Andrew O’Hagan Illuminated

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I entered this talk (to my shame) largely ignorant of the work of Andrew O’Hagan. However as I often discover ignorance can also mean no pre conceived ideas or expectations, which in turn can lead to wonderful surprises.

This was certainly my experience of Andrew O’Hagan in conversation with Rosie Boycott. These two clearly go back a long way and consequently the tone of the interview was relaxed and informed as Rosie interviewed him about his latest novel ‘The Illuminations’ and so much more besides.

O’Hagan is a journalist by trade and consequently his novels are largely informed by journalism. ‘The Illuminations’ is very much about the effects of the war in Afghanistan on one particular soldier; something O’Hagan knows much about having spent time with soldiers in Kabul.

Interesting conversation emerged about the lack of literature that has come out of the conflicts the UK has been involved in for the last 25 years compared to the wealth of stories, essays and novels that draw on World War I and II as inspiration. O’Hagan made that point that “we are living in under described times” . He is clearly bemused by this listing recent events such as the recent vote on Scottish Indepedence as providing enough material to keep novelists going for years.

I could have listened to Andrew O’Hagan much longer than the allocated hour, he was interesting and engaging and hearing him read a particularly tense scene from his novel was for me the highlight as I suspect it was for much of the audience. I stole a moment to glance around and saw an audience listening in open-mouthed rapt attention.

I left this talk feeling thrilled by the power of fiction and excited to have discovered another author I had not read before

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Magnus McFarlane Barrow ‘The Shed That Fed a Million Children

I came away from my first event of the festival feeling full of hope and joy, and surely there can be no better way to leave a first event than that.

Magnus McFarlane Barrow the founder and CEO of Mary’s Meals is the author of ‘The Shed That Fed a Million Children’ the story of ‘the charity that began it’s existence in a small shed in Argyll, Western Scotland

During an interview full of passion and warmth, Magnus talked to Sarah Crompton about the charity he so clearly loves. In 1992 largely fuelled by a fascination following many reported appearances of the virgin Mary to teenagers In Bosnia, Magnus and his brother took a trip there. This was at a time when the country was at war and at the height of its troubles.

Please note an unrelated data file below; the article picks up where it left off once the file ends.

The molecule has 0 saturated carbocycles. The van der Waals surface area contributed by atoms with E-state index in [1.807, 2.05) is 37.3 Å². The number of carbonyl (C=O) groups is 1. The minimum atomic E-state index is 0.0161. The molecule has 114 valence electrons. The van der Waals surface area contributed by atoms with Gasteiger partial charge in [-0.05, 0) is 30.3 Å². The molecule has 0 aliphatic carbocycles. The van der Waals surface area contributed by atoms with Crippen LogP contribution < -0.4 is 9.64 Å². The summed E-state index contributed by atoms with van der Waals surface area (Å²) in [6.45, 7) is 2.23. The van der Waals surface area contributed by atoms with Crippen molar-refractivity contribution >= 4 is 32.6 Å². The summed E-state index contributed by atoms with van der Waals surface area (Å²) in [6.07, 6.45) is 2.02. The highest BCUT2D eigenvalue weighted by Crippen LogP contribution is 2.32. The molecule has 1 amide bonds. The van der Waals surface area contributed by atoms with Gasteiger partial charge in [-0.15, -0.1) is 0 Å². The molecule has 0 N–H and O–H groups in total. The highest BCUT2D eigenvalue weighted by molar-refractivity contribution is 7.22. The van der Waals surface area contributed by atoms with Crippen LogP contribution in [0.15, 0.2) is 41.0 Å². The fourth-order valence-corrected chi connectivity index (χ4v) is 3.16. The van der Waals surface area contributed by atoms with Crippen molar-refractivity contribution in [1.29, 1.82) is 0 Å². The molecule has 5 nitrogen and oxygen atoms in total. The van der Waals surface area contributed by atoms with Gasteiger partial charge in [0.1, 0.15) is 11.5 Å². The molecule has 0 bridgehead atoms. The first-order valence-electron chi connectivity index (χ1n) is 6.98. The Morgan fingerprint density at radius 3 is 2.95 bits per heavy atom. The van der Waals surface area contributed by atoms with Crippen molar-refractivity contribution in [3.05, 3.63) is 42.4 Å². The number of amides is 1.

On returning home, immensely moved by what he had seen, he decided he must do something. He launched a small appeal for food and clothing. The appeal proved fruitful so that he gathered all he had collected into a Landrover and drove it to Bosnia. Over the next 10 years, requests for similar help came in and he responded in any way he could.

10 years after leaving Bosnia Magnus visited Malawi. There he met Edward, a 14 year old boy whose mother was dying. Magnus was deeply moved by Edward who told him his only hope for life was to go to school and have enough to eat. From that single conversation Mary’s Meals was born.

The vision of Mary’s Meals is that all children should be able to eat one meal a day in a place of education. Working together with partner organisations and primarily local people in some of the poorest countries in the world, Mary’s Meals is contributing towards this becoming a reality. In Malawi alone, 770 thousand children are fed daily, and for the cost of just £12.20 a child can be fed for an entire year. Magnus’ talk was full of similar startling statistics I struggled to get these down on paper so keen was I to listen to what he said. Not that this was difficult; Magnus was exceptionally easy to listen to because he had so many important things to say.

Magnus talked freely of his Christian faith and the influence it has on the work he does. He also spoke of changes he has seen in his own life due to the goodness he’s witnessed in so many willing to give of themselves to help others. On this landmark week for the charity when they have now fed over 1 million children he also described the pain he continues to feel at not being able to respond more to the immense need he knows is still out there.

Magnus described Mary’s Meals as ‘lots of little acts of love’. I would describe it as an example of how ordinary people can achieve extraordinary things.

Every penny made from the sale of ‘The Shed That Fed a Million People’ goes to supporting Mary’s Meals.